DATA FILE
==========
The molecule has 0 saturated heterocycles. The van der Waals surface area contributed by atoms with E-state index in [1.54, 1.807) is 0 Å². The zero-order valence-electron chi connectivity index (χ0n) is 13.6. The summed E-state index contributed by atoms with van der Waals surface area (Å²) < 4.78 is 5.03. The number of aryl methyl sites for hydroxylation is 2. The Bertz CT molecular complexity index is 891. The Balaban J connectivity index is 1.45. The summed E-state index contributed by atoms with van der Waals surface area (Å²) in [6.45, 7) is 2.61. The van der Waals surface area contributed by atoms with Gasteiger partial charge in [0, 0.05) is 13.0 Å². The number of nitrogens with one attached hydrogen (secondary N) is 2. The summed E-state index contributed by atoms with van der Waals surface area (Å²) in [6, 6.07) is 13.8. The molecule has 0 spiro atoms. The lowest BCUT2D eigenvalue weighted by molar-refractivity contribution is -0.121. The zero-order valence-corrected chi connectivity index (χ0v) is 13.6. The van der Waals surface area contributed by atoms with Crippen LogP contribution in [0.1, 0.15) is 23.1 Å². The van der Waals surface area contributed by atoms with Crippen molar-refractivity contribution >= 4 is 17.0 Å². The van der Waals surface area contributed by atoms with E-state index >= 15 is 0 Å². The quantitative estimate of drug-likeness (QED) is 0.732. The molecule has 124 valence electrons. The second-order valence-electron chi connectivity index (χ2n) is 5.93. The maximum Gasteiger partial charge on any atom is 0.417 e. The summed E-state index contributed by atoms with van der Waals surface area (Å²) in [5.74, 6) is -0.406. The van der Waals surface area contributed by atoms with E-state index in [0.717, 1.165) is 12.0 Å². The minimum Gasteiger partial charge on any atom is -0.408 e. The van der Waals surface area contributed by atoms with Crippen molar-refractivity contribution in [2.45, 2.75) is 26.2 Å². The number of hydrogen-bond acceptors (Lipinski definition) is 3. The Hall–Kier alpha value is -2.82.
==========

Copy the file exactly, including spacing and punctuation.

The molecule has 0 saturated heterocycles. The van der Waals surface area contributed by atoms with E-state index in [1.54, 1.807) is 0 Å². The zero-order valence-electron chi connectivity index (χ0n) is 13.6. The summed E-state index contributed by atoms with van der Waals surface area (Å²) < 4.78 is 5.03. The number of aryl methyl sites for hydroxylation is 2. The Bertz CT molecular complexity index is 891. The Balaban J connectivity index is 1.45. The summed E-state index contributed by atoms with van der Waals surface area (Å²) in [6.45, 7) is 2.61. The van der Waals surface area contributed by atoms with Gasteiger partial charge in [0, 0.05) is 13.0 Å². The number of nitrogens with one attached hydrogen (secondary N) is 2. The summed E-state index contributed by atoms with van der Waals surface area (Å²) in [6, 6.07) is 13.8. The molecule has 0 spiro atoms. The lowest BCUT2D eigenvalue weighted by molar-refractivity contribution is -0.121. The zero-order valence-corrected chi connectivity index (χ0v) is 13.6. The van der Waals surface area contributed by atoms with Crippen LogP contribution in [0.1, 0.15) is 23.1 Å². The van der Waals surface area contributed by atoms with Crippen molar-refractivity contribution >= 4 is 17.0 Å². The van der Waals surface area contributed by atoms with E-state index >= 15 is 0 Å². The quantitative estimate of drug-likeness (QED) is 0.732. The molecule has 124 valence electrons. The second-order valence-electron chi connectivity index (χ2n) is 5.93. The maximum Gasteiger partial charge on any atom is 0.417 e. The summed E-state index contributed by atoms with van der Waals surface area (Å²) in [5.74, 6) is -0.406. The van der Waals surface area contributed by atoms with E-state index in [0.717, 1.165) is 12.0 Å². The minimum Gasteiger partial charge on any atom is -0.408 e. The van der Waals surface area contributed by atoms with Crippen molar-refractivity contribution in [2.45, 2.75) is 26.2 Å². The number of hydrogen-bond acceptors (Lipinski definition) is 3. The Hall–Kier alpha value is -2.82.